Week of August 30, 1998


An especially evil idea is being touted by Clinton apologists: the claim that everyone does it, i.e., that everyone lies.  The everyone-does-it assertion is yet another falsehood in the litany of lies spewing forth from the mouths of statists, splattering the good name of every honest person with their unfounded claims.  Not only do they impugn the character of every honest person living today, but they go on to rewrite history and smear the reputations of all past presidents by claiming that all of these men were liars.

Even if the specious claim that everyone lies was true—and it is not—the fact that everyone engages in a certain activity doesn’t make it right.  Such a claim is similar to the "argument" used by children when pleading with their parents to allow them to do something: "Johnny’s parents let him do it."  Such an argument begs the question.  The question is: should anyone be doing it?

This everyone-does-it ploy is usually presented in the form of the flat assertion that anyone would lie if they were in an adulterous affair.  Therefore, there is nothing wrong with lying in such a situation, as if the commission of the wrongful act of adultery somehow justifies the act of lying.  By this reasoning, someone who has committed armed robbery and lies about it in court should not be prosecuted for perjury.

Would you lie about an adulterous affair?  Let’s suppose you would lie; but consider why.  If you have corrupted your character to the extent that you cheat on your spouse, then lying to hide this wrongdoing will be no big deal to you.  What if you robbed your local convenience store?  Would you lie in order to hide your crime?   Most likely you would because by the time you have sunk to the level of robbery, your character has become so corrupt that lying is a routine part of your life.  You would lie because you are no longer an honest person.

The question is not whether you, now a dishonest person, would lie in such circumstances.  The question is whether you would ever initiate the process of evasion and dishonesty within your own mind to bring you to the point that you would commit adultery or rob a convenience store, thereby putting yourself in a situation in which you would lie.  The truth of the matter is that the first immoral act—either committing adultery or robbing the store—led to the second immoral action, the lying.  Both are wrong.  The fact that you did something wrong and needed to lie about it to save your fanny doesn’t justify the act of lying.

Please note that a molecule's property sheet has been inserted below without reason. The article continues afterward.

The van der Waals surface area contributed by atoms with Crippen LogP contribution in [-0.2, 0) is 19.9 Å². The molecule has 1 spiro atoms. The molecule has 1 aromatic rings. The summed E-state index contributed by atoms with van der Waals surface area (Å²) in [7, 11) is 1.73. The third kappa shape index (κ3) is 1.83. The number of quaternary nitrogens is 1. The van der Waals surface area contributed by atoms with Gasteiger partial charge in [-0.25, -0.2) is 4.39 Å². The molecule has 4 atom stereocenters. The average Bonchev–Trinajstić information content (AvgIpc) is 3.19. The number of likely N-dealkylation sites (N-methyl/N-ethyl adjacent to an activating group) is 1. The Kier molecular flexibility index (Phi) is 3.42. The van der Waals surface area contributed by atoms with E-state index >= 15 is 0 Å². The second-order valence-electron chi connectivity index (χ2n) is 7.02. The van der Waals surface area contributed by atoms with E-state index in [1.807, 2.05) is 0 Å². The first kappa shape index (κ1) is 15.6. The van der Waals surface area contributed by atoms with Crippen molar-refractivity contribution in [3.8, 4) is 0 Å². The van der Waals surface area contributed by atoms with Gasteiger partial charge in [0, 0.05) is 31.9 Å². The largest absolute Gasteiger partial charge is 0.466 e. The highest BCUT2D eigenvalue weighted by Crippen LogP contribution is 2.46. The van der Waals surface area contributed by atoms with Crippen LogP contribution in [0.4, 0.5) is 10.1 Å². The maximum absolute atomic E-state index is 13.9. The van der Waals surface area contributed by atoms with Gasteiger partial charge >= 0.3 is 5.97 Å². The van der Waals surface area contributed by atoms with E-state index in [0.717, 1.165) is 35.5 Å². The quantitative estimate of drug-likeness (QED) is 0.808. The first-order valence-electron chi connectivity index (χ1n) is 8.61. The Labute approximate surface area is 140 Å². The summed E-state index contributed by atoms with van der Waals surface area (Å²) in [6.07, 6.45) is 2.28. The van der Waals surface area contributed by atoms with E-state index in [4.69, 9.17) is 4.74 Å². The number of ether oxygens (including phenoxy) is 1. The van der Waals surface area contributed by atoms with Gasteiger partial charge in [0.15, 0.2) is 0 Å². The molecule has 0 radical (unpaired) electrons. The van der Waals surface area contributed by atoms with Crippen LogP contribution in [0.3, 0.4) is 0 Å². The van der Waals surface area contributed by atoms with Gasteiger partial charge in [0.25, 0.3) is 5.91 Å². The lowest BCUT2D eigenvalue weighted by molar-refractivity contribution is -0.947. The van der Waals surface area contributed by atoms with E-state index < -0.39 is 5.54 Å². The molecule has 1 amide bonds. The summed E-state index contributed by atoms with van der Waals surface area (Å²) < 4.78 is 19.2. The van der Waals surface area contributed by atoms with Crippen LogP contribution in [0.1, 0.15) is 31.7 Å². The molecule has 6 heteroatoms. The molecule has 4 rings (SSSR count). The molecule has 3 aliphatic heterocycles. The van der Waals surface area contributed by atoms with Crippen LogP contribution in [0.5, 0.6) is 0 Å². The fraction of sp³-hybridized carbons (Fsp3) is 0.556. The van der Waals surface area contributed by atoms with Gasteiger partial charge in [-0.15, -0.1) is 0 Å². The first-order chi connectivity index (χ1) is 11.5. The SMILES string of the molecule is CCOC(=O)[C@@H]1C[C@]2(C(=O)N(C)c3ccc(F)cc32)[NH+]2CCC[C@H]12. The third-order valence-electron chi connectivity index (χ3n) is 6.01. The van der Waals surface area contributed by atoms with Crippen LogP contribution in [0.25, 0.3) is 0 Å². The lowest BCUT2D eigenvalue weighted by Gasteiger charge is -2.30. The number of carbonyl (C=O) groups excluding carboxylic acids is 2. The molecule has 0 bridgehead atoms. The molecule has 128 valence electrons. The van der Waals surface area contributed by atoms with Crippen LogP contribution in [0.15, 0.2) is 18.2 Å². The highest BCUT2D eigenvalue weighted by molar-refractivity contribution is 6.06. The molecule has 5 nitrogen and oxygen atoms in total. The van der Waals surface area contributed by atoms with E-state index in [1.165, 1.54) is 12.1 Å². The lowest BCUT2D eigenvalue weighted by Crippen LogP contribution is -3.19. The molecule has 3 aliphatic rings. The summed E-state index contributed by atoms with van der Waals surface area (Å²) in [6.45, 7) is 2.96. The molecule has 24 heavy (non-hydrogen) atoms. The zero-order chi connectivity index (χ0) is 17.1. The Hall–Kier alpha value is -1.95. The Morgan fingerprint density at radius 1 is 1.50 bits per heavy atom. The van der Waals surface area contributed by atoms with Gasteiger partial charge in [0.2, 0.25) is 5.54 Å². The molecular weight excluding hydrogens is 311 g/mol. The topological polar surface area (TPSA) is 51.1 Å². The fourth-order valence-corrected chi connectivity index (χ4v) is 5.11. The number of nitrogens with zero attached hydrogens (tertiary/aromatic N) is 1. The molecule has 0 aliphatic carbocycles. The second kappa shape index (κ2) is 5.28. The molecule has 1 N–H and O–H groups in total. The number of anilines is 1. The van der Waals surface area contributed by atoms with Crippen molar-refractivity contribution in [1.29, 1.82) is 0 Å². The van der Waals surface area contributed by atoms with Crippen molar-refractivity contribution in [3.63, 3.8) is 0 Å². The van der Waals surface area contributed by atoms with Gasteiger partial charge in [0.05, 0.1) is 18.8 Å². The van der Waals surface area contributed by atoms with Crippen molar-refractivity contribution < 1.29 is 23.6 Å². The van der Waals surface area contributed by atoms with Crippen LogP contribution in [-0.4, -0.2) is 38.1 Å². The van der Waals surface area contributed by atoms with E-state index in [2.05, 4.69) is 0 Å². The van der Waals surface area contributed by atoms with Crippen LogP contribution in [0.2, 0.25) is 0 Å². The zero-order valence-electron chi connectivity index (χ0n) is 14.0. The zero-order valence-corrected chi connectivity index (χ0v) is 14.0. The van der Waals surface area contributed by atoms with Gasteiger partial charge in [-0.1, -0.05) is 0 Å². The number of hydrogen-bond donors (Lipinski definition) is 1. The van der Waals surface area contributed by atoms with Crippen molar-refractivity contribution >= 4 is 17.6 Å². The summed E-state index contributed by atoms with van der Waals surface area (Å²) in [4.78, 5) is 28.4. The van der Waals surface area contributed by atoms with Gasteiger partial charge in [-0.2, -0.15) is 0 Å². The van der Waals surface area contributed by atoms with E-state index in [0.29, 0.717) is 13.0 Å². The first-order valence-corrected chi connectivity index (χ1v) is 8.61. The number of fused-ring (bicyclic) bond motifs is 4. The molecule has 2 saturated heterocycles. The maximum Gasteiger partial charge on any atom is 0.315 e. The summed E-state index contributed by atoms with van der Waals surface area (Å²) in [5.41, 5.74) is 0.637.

Honesty is a virtue; lying is not.  To lie is to knowingly, on a premeditated basis, tell someone something that is false.  There are three, well-defined and strictly delimited, contexts in which it is permissible to lie: when faced with the initiation of force, in a life-and-death emergency and in the case of a joke.  If faced with an armed robber, lie your head off to save your life.  In an emergency, if you have to lie to get your loved one to the hospital, then do it.  If you want to have a surprise birthday party or play a joke on your spouse, then deception in such a case is harmless.  Outside of these extraordinary contexts, lying is wrong—yet it is precisely in the normal course of life that statists claim everyone lies. They are wrong.

The blurting out of an untruth, on rare occasions, when confronted by an unexpected, embarrassing question is not a moral failing and, strictly speaking, is not a lie (statists will try to claim this is lying in order to bolster their claim that everyone does it).  It is an instantaneous, automatic response, without prior thought or premeditation.  The only time this kind of response raises a moral question is if this kind of behavior becomes routine, a way of life; then such behavior becomes lying and is wrong.

There is a school of thought, in certain circles, that maintains it is proper to lie in order to protect one’s privacy—an idea to which Clintonites would leap to instant agreement.  Even if there is some extraordinary context in which such lying might be permissible, under normal circumstances it is neither necessary or proper.   You can protect your privacy by a simple refusal to discuss a private matter or by refusing to answer certain questions that are no one’s business.

Everyone does not lie.  Most of the individuals I know are honest and do not lie.   The next time you hear someone declare that everyone does it, you should tell them: speak for yourself!  And speak for themselves is, in fact, all they are doing: they are confessing that they lie and feel compelled to believe everyone else does, too.   Diogenes, the Greek cynic, is said to have searched the streets of Athens for an honest man.  His spiritual descendants, statists, spend their lives evading the existence of honest men.

Fulton Huxtable
August 30, 1998

Copyright 1998 Fulton Huxtable